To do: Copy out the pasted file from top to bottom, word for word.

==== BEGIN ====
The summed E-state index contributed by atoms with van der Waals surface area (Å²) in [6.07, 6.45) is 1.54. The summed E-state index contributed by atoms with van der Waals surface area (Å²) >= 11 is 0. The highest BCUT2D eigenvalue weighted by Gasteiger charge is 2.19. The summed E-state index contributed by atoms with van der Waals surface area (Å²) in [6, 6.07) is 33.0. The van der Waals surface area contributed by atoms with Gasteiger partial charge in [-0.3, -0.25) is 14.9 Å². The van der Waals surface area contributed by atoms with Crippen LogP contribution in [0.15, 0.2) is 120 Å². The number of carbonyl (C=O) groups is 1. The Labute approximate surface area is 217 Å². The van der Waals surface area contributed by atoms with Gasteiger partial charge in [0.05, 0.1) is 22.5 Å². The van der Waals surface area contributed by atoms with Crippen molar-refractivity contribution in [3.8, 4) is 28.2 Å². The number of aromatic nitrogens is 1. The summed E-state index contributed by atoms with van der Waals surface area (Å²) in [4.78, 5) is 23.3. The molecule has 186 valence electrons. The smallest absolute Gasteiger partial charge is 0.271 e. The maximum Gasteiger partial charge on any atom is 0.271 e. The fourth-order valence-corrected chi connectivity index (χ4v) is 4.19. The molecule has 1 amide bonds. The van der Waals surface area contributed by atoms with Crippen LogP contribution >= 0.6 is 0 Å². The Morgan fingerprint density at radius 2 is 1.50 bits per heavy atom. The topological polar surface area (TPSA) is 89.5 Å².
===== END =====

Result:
The summed E-state index contributed by atoms with van der Waals surface area (Å²) in [6.07, 6.45) is 1.54. The summed E-state index contributed by atoms with van der Waals surface area (Å²) >= 11 is 0. The highest BCUT2D eigenvalue weighted by Gasteiger charge is 2.19. The summed E-state index contributed by atoms with van der Waals surface area (Å²) in [6, 6.07) is 33.0. The van der Waals surface area contributed by atoms with Gasteiger partial charge in [-0.3, -0.25) is 14.9 Å². The van der Waals surface area contributed by atoms with Crippen LogP contribution in [0.15, 0.2) is 120 Å². The number of carbonyl (C=O) groups is 1. The Labute approximate surface area is 217 Å². The van der Waals surface area contributed by atoms with Gasteiger partial charge in [0.05, 0.1) is 22.5 Å². The van der Waals surface area contributed by atoms with Crippen molar-refractivity contribution in [3.8, 4) is 28.2 Å². The number of aromatic nitrogens is 1. The summed E-state index contributed by atoms with van der Waals surface area (Å²) in [4.78, 5) is 23.3. The molecule has 186 valence electrons. The smallest absolute Gasteiger partial charge is 0.271 e. The maximum Gasteiger partial charge on any atom is 0.271 e. The fourth-order valence-corrected chi connectivity index (χ4v) is 4.19. The molecule has 1 amide bonds. The van der Waals surface area contributed by atoms with Crippen LogP contribution >= 0.6 is 0 Å². The Morgan fingerprint density at radius 2 is 1.50 bits per heavy atom. The topological polar surface area (TPSA) is 89.5 Å².